The Court will reiterate, however, that Defendant must wait until he has exhausted his administrative remedies within the Bureau of Prisons. Then, if no relief is provided, he can file a petition under 28 U.S.C. § 2241 in the district court having jurisdiction over his custodian.[5] See Fazzini, 473 F.3d at 231 (holding that "[f]ederal prisoners must exhaust their administrative remedies prior to filing a habeas petition under § 2241"); Roberts v. Lamanna, 22 F.Appx. 534, 535 (6th Cir. 2001) (dismissal of § 2241 petition appropriate because did not exhaust administrative remedies); Stevenson, 495 F.Supp.2d at 665-67. The Court further notes for Defendant's benefit that there is no statute of limitations for federal prisoners filing a petition under 28 U.S.C. § 2241. See Wooten v. Cauley, 677 F.3d 303, 306 (6th Cir. 2012).

III. Certificate of Appealability

Pursuant to Rule 11 of the Federal Rules Governing Section 2255 Proceedings, the district court must issue or deny a certificate of appealability (COA) when it enters a final order adverse to the applicant. A certificate may issue only if a defendant has made a substantial showing of the denial of a constitutional right. 28 U.S.C. § 2253(c)(2). The Supreme Court fully explained the requirement associated with a "substantial showing of the denial of a constitutional right" in Slack v. McDaniel, 529 U.S. 473, 484 (2000) (addressing issuance of a certificate of appealability in the context of a habeas petition filed under 28 U.S.C. § 2254, which legal reasoning applies with equal force to motions to vacate brought pursuant to 28 U.S.C. § 2255). In cases where a district court has rejected a petitioner's constitutional claims on the merits, "the petitioner must demonstrate that reasonable jurists would find the district court's assessment of the constitutional claims debatable or wrong." Id. "When a district court denies a habeas petition on procedural grounds without reaching the petitioner's underlying constitutional claim, a COA should issue when the petitioner shows, at least, that jurists of reason would find it debatable whether the petition states a valid claim of the denial of a constitutional right and that jurists of reason would find it debatable whether the district court was correct in its procedural ruling." Id.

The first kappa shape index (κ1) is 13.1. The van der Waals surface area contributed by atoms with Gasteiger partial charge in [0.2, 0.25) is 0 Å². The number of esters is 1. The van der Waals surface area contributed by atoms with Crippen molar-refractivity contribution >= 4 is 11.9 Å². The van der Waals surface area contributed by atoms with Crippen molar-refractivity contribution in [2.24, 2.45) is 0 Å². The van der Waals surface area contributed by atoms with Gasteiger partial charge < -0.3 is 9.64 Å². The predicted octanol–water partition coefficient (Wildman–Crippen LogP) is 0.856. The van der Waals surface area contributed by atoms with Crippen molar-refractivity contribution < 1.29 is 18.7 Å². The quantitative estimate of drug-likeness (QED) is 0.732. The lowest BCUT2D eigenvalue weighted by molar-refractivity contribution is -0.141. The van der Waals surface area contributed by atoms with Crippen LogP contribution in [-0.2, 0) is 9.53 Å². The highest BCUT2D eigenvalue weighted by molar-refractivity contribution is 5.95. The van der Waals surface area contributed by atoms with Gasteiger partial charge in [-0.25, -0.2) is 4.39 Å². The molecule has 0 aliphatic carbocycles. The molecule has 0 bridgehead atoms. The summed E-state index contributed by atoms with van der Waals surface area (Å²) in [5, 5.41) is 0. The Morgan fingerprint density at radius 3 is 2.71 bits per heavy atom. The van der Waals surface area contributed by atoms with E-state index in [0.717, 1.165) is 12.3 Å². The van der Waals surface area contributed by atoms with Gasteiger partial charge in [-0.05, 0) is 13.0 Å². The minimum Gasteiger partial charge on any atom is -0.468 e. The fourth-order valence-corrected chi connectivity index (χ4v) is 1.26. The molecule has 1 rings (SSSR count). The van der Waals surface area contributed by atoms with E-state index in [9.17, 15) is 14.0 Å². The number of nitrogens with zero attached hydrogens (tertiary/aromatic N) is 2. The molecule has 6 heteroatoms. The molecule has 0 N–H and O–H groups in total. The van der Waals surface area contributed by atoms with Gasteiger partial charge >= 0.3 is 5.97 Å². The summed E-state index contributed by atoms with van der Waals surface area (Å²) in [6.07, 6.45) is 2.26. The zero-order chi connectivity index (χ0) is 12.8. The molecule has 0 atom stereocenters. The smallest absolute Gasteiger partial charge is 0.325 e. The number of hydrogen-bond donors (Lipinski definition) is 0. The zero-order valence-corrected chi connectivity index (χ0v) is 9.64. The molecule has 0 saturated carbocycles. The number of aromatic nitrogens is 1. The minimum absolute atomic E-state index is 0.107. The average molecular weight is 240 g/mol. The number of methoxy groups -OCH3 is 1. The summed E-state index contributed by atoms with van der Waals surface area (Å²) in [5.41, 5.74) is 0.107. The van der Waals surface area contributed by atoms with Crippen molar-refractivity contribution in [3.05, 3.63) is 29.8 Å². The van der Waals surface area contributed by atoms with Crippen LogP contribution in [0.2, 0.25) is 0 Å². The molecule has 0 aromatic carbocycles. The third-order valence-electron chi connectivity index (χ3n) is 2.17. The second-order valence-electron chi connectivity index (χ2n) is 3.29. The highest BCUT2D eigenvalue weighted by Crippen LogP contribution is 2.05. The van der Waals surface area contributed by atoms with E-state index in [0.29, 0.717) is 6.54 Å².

In this case, reasonable jurists would not debate the denial of the Defendant's § 2255 motion or conclude that the issues presented are adequate to deserve encouragement to proceed further. See Miller-El v. Cockrell, 537 U.S. 322, 327 (2003) (citing Slack, 529 U.S. at 484). Accordingly, it will be recommended that a certificate of appealability be denied upon the District Court's entry of its final order in this matter.

IV. Conclusion and Recommendation

For the reasons stated herein, IT IS RECOMMENDED as follows:

(1) Defendant Gardner's Motion to Vacate, Set Aside, or Correct Sentence pursuant to 28 U.S.C. § 2255 (R. 138) be denied;

(2) The Government's Motion to Dismiss (R. 162) be granted;

(3) A Certificate of Appealability be denied by the District Court in conjunction with the Court's entry of its final order in this matter; and,

(4) This action be stricken from the active docket of the Court.

Specific objections to this Report and Recommendation must be filed with the Clerk of Court within fourteen (14) days of the date of service or further appeal is waived. Thomas v. Arn, 728 F.2d 813 (6th Cir. 1984), aff'd, 474 U.S. 140 , 155 (1985). A general objection that does not "specify the issues of contention" is not sufficient to satisfy the requirement of a written and specific objection. Miller v. Currie, 50 F.3d 373, 380 (6th Cir. 1995) (citing Howard v. Sec'y of Health & Human Servs., 932 F.2d 505, 508-09 (6th Cir. 1991)). Poorly drafted objections, general objections, or objections that require a judge's interpretation should be afforded no effect and are insufficient to preserve the right of appeal. Howard, 932 F.2d at 509. A party may respond to another party's objections within fourteen (14) days of being served with a copy of those objections. Fed.R.Civ.P. 72(b)(2).